Seeing is believing

04 April 2017

Safety is a priority for drivers, as they need all the help they can get from vehicle manufacturers to ensure they have the total confidence required to give them the best driving experience and, most importantly, have the vision of their vehicle’s surroundings and situation.

Socionext has developed graphic SoCs that allow drivers to see what is around them and give them the confidence to make the right decision when starting up and driving off, turning left or right, or changing lanes on the motorway.

Driver assistance systems are the most important components of modern automotive industry. They promise to increase the safety of passengers and other road users alike. According to statistics, more than one million people die each year on the roads as a result of traffic accidents, and the main cause of these accidents is human error.  The primary task of safety-critical driver assistance systems is to reduce this figure and increase safety on the roads.  

Today’s driver assistance systems are based on various sensors such as ultrasound, camera, radar and LIDAR sensors.  Cameras have a big advantage over other sensors as they are based on the same principle as our eyes and can take in much more information. Camera-based driver assistance systems are designed either for human vision or for machine vision. Human vision systems such as reversing cameras or surround view systems show the driver a scene on a screen, scenes which need to be clear and precise.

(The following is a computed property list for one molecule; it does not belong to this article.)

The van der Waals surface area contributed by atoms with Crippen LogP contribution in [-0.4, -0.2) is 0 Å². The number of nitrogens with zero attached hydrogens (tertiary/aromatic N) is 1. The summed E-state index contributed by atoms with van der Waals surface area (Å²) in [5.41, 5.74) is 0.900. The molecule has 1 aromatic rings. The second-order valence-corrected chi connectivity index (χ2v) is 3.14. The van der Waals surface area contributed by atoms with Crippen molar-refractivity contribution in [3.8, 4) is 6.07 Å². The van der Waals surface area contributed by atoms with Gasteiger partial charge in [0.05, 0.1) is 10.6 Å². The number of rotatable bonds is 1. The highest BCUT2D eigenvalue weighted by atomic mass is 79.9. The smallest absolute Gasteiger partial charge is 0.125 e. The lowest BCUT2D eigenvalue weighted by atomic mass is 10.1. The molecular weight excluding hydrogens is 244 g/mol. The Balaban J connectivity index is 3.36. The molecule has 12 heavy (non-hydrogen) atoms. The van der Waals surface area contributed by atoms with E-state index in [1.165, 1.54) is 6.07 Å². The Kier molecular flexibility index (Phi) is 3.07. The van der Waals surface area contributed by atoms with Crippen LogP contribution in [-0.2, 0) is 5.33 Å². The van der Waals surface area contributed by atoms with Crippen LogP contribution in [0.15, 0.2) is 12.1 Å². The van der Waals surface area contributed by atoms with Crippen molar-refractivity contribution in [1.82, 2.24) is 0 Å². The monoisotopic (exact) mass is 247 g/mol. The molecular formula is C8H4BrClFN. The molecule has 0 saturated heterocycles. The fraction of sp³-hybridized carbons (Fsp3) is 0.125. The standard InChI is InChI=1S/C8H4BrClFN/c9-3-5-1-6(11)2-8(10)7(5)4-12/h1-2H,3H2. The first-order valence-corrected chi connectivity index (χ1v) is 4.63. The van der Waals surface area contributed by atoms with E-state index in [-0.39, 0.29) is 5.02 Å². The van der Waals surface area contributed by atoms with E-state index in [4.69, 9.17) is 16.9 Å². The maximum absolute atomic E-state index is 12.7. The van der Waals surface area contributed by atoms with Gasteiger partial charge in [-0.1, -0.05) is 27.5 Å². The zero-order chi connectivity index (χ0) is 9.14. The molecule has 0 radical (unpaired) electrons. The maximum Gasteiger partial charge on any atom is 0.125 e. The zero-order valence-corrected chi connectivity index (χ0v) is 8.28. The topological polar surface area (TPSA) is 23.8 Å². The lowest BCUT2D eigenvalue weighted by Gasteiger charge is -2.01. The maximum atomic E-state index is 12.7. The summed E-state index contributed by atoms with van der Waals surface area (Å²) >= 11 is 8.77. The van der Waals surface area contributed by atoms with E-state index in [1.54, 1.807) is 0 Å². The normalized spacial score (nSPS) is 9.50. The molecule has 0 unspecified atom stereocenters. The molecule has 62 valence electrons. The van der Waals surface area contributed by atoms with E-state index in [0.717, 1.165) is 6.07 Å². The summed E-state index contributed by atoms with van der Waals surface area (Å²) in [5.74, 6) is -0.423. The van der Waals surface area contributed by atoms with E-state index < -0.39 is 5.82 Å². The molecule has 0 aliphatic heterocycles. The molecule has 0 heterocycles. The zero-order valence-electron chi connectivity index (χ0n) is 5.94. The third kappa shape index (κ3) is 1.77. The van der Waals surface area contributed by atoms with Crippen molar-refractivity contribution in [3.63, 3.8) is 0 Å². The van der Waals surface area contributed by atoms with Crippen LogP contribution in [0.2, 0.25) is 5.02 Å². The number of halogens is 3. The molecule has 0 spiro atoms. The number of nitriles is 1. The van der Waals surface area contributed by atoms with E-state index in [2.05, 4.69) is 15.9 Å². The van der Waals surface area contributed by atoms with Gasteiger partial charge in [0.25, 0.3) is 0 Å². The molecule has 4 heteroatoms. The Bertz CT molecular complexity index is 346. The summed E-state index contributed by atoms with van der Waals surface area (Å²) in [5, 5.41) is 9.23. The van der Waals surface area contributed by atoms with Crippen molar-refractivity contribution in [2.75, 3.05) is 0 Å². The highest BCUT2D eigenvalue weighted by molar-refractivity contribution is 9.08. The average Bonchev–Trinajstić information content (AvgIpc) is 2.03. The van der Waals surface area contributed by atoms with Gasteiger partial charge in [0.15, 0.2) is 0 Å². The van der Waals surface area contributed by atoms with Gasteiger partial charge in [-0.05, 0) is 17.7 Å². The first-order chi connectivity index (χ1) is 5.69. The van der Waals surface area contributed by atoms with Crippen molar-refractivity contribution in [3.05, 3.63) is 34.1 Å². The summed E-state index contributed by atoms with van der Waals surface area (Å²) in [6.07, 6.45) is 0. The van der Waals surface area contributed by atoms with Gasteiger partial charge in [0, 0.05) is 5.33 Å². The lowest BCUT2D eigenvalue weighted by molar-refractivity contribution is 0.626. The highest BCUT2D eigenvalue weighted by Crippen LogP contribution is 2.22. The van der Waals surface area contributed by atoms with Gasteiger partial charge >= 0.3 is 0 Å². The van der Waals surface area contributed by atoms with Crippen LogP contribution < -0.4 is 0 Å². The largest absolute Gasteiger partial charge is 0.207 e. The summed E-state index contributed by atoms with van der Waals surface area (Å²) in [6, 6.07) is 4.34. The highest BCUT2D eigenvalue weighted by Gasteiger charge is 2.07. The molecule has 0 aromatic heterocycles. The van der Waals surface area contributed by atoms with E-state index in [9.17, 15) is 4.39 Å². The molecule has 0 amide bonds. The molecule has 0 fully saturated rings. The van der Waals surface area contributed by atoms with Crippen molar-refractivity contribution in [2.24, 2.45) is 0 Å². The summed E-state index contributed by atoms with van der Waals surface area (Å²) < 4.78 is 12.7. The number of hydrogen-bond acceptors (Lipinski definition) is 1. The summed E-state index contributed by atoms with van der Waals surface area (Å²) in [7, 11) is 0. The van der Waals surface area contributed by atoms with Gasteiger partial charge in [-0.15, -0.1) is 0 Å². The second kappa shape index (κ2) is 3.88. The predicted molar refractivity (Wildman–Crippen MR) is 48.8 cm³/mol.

SoCs for automotive displays
Socionext has graphic controllers which are specifically designed for automotive camera systems, such as the MB861Rx Family which combines an ARM Cortex A9 processor with an ARM NEON SIMD engine, a programmable graphic shader, graphic processor unit and a Socionext image processor. With parallel video inputs HD quality is achieved. This SoC family supports RAM up to 1GByte as well as NOR and NAND flash. The 2D graphics engine SEERIS is supported in parallel with the Socionext 3D graphics processor. The 3D core delivers optimised performance and the 2D engine delivers automatic 2D operation, making this a flexible chip architecture and supplying graphics with different frame rates and resolutions simultaneously. The multi-layer concept with up to 8 graphical layers per display controller output is a definite advantage in automotive applications. With a single SoC device, all the requirements for modern display applications can be met. A very flexible data display is possible when changing from one display scenario to another with high data throughput and fast frame rates being supported by the architecture of the internal device.